Having read and enjoyed both The Kite Runner & Thousand Splendid Sons, I thought I would blog about Afghan-born American novelist and physician Khaled Hosseini who was born this date March 4, 1965. He is a citizen of the United States where he has lived since he was fifteen years old. His 2003 debut novel, The Kite Runner, was an international bestseller, with the paperback spending 101 weeks on the bestseller list In 2007, it was followed by A Thousand Splendid Suns which has spent 21 weeks on The New York Times Best Seller list for paperback fiction and 49 weeks on The New York Times Best Seller list for hardcover fiction (#1 for 15 of those weeks). The two novels have sold more than 38 million copies internationally. Hosseini was born in Kabul, Afghanistan, in 1965. In 1970 Hosseini and his family moved to Iran where his father worked for the Embassy of Afghanistan in Tehran. In 1973 Hosseini’s family returned to Kabul, and Hosseini’s youngest brother was born in July of that year.In 1976, when Hosseini was 11 years old, Hosseini’s father obtained a job in Paris, France, and moved the family there. They were unable to return to Afghanistan because of the Saur Revolution in which the PDPA communist party seized power through a bloody coup in April 1978. Instead, a year after the Soviet invasion of Afghanistan, in 1980 they sought political asylum in the United States and made their residence in San Jose, California.Hosseini graduated from Independence High School in San Jose in 1984 and enrolled at Santa Clara University, where he earned a bachelor’s degree in biology in 1988. The following year, he entered the University of California, San Diego, School of Medicine, where he earned his M.D. in 1993. He completed his residency in internal medicine at Cedars-Sinai Medical Center in Los Angeles in 1996.
Hosseini practiced medicine for over ten years, until a year and a half after the release of his first novel The Kite Runner which was released in 2003 and is the the story of a young boy, Amir, struggling to establish a closer rapport with his father and coping with memories of a haunting childhood event. The novel is set in Afghanistan, from the fall of the monarchy until the collapse of the Taliban regime, and in the San Francisco Bay Area, specifically in Fremont, California. Its many themes include ethnic tensions between the Hazara and the Pashtun in Afghanistan, and the immigrant experiences of Amir and his father in the United States. The novel was the number three best seller for 2005 in the United States, according to Nielsen BookScan. The Kite Runner was also produced as an audiobook read by the author. The Kite Runner has been adapted into a film of the same name released in December, 2007. Hosseini made a cameo appearance towards the end of the movie as a bystander when Amir buys a kite which he later flies with Sohrab.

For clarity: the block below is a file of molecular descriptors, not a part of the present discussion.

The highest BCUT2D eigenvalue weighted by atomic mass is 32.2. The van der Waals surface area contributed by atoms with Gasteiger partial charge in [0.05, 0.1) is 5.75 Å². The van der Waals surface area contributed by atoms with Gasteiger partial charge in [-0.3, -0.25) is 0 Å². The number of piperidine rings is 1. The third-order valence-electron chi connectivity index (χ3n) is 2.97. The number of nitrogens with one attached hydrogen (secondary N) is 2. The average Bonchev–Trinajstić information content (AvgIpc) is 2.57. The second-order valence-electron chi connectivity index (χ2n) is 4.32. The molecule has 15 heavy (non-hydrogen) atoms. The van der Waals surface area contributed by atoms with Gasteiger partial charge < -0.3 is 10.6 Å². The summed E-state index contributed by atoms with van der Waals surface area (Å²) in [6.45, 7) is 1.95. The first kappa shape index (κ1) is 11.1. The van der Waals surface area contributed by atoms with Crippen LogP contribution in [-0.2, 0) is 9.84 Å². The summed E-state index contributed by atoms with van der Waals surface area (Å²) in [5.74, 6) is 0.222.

Hosseini’s second novel, A Thousand Splendid Suns, was published in 2007, and is also set in Afghanistan. The story addresses many of the same issues as Hosseini’s first, but takes a more feminine perspective. It follows the story of two women, Mariam and Laila, whose lives become entwined. The story is set during Afghanistan’s tumultuous thirty-year transition from Soviet occupation to Taliban control and post-Taliban rebuilding. The novel was released by Riverhead Books on May 22, 2007, at the same time as the Simon & Schuster audiobook. Movie rights have been acquired by producer Scott Rudin and Columbia Pictures.[On October 29, 2012, Riverhead Books confirmed that Hosseini’s third novel And the Mountains Echoed would be released on May 21, 2013. Hosseini said, “I am forever drawn to family as a recurring central theme of my writing. My earlier novels were at heart tales of fatherhood and motherhood. My new novel is a multi-generational family story as well, this time revolving around brothers and sisters, and the ways in which they love, wound, betray, honor, and sacrifice for each other. I am thrilled at the chance to share this book with my readers Hosseini is currently a Goodwill Envoy for the United Nations High Commissioner for Refugees (UNHCR) and has been working to provide humanitarian assistance in Afghanistan through the Khaled Hosseini Foundation. The concept for which was inspired by the trip to Afghanistan that Hosseini made in 2007 with UNHCR.